From her involvement in Dickinson’s Jewish Life and faith communities to her political activism and involvement, is there anything that Yael Farber ’17 doesn’t do? During her four years here, this senior has truly shown what it means to engage with the Dickinson community. HC sat down with Yael to ask her about her involvement on campus, her time abroad in Prague and her plans for the future.
Name: Yael Farber
Class Year: 2017
Major(s): Religion & Judaic Studies
Minor: Women’s & Gender Studies
Hometown: Tarrytown, NY
HC: What activities are you involved in on campus?
YF: College Democrats (Vice President), Alpha Phi Omega Service Fraternity, Asbell Center for Jewish Life (student worker), Center for Service, Spirituality & Social Justice (CS3) (Religious Life Student Leader), J Street U, Hillel
HC: Can you tell us a bit about CS3 and how you got involved?
YF: I started working in CS3 my sophomore year and have worked as a Religious Life Student Leader ever since. I love getting to do interfaith work to both facilitate conversations about spirituality and support the various faith organizations on campus.
HC: What has been the most rewarding part of your Dickinson experience?
YF: Serving as Hillel president my sophomore year was an incredible honor and taught me more about myself than I thought possible. I was challenged in different ways and was able to learn how to support my peers in new ways as well.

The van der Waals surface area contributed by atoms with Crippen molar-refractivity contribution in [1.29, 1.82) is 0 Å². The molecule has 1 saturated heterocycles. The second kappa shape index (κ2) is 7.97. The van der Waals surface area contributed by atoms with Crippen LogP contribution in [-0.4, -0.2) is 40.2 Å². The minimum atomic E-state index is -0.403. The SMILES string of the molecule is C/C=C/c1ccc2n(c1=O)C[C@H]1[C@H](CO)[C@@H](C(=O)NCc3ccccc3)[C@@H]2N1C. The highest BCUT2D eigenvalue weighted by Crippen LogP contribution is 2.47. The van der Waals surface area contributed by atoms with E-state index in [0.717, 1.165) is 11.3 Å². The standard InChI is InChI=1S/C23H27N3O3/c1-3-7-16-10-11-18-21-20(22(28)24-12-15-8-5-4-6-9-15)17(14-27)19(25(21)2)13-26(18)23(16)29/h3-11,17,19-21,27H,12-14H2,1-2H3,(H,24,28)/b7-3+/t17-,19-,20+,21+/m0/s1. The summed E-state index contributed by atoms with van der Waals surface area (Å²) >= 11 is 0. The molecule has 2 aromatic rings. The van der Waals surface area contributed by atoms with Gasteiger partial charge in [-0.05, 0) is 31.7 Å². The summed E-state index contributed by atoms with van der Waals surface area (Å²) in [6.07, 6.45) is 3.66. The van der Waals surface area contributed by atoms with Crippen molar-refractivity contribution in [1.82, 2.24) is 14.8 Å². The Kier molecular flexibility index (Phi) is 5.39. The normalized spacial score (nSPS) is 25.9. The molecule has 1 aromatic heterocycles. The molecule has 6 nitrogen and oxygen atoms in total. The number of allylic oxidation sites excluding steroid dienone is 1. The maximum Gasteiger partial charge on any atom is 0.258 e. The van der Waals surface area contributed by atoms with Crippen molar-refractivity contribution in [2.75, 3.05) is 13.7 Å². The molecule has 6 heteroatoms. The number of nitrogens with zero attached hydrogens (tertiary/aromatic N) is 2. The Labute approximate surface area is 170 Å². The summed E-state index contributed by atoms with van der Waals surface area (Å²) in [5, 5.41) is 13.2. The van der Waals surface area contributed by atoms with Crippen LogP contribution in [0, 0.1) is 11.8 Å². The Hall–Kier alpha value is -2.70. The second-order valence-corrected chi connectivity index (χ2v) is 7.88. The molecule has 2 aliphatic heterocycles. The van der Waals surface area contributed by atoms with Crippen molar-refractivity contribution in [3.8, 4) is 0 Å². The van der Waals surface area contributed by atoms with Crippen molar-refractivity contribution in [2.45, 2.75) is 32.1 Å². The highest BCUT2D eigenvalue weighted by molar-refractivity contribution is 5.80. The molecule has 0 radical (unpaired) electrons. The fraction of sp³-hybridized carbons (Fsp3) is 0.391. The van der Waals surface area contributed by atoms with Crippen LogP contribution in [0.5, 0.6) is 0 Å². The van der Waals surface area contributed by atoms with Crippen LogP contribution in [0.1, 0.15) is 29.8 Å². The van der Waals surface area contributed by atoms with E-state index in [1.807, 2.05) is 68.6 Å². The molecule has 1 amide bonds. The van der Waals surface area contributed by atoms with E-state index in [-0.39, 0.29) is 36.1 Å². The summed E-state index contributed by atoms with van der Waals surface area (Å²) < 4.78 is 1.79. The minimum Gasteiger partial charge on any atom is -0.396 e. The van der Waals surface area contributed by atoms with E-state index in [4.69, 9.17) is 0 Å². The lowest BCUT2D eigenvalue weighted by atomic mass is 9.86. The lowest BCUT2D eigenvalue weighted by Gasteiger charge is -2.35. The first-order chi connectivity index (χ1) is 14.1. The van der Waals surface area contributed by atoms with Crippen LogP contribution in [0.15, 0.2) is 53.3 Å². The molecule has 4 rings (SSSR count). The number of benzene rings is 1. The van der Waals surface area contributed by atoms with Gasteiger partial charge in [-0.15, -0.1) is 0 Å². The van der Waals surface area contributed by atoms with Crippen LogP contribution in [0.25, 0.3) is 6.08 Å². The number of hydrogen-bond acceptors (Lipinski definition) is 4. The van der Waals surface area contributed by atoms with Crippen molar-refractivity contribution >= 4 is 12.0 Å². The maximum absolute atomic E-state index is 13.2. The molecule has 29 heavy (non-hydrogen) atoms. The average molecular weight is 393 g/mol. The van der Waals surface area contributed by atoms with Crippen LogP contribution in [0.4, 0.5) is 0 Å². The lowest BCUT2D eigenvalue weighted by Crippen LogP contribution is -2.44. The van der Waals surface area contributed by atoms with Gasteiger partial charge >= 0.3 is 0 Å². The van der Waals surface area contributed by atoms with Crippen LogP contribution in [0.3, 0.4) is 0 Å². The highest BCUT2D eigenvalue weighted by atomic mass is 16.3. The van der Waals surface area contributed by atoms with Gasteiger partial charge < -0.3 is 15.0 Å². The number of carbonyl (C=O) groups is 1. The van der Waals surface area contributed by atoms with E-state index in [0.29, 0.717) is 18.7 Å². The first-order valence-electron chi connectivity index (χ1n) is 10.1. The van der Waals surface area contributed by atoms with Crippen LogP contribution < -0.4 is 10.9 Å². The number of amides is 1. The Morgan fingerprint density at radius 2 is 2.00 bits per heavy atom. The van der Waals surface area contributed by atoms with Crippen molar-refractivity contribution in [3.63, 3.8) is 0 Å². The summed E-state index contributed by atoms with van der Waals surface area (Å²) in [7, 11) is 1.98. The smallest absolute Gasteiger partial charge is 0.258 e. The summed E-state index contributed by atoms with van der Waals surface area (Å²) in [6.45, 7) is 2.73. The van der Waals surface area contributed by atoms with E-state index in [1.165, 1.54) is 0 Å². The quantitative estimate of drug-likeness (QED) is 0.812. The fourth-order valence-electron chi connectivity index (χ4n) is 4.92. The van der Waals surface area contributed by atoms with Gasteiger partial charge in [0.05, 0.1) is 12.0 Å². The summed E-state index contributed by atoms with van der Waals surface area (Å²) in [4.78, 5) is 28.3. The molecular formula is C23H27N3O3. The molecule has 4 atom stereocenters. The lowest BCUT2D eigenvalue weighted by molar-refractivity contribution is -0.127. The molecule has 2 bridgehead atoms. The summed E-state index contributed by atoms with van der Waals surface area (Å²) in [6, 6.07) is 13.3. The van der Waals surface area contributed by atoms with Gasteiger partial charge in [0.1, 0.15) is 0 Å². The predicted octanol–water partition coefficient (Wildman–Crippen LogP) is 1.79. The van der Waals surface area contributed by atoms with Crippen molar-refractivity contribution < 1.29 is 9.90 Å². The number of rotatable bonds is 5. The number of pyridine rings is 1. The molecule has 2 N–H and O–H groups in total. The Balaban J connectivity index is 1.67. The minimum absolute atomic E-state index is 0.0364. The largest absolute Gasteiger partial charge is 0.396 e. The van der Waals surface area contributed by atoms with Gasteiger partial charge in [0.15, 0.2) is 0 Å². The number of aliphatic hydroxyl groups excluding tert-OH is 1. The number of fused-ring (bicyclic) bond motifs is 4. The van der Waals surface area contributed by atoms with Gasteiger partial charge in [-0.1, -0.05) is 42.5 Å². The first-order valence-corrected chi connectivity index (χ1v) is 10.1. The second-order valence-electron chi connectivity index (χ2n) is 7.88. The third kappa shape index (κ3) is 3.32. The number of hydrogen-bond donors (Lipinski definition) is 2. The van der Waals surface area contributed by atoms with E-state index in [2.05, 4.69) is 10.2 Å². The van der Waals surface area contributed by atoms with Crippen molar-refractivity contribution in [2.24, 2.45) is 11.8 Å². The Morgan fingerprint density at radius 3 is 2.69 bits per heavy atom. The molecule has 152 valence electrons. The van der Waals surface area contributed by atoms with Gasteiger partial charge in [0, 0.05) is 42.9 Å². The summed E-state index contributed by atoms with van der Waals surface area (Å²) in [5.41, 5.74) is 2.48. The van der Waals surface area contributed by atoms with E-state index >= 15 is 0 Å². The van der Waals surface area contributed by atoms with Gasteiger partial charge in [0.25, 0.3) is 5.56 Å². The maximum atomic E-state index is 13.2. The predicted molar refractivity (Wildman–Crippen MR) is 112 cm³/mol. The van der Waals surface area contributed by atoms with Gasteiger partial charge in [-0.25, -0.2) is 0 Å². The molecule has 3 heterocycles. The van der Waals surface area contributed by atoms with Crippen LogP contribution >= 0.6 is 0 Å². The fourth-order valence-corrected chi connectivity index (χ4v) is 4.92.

HC: What do you feel that you gained most out of your study abroad experience?
YF: I think that learning about a culture and history entirely different from how I grew up gave me a different perspective coming back to the States. After studying abroad in the Czech Republic, I understood the vast impacts that communism had on Czech society and continues to have even 30 years after the fall of the communist regime.
HC: Do you have advice for students considering non-Dickinson abroad programs?
YF: If you think a non-Dickinson program is the right option for you, don’t shy away from it because the process seems challenging. Going on a non-Dickinson program gave me the opportunity to better engage with my area of study, and I’m forever thankful for my study abroad experience. The process to apply for a non-Dickinson program takes a bit of work, but it is worth it in the long run!
HC: What advice would you give your first-year self?
YF: I would tell my first-year self to remember that it’s okay to say no to things. Throughout my four years I’ve been really busy, and I didn’t always take the time to relax and hang out with friends in a way that I wish I had.
HC: What are your plans after graduation?
After graduation, I will be the Director of Youth Engagement and Informal Education at Community Synagogue in Rye, NY. Additionally, I will spend my summer at URJ Eisner Camp as the Director of Limud, one of the Jewish education programs.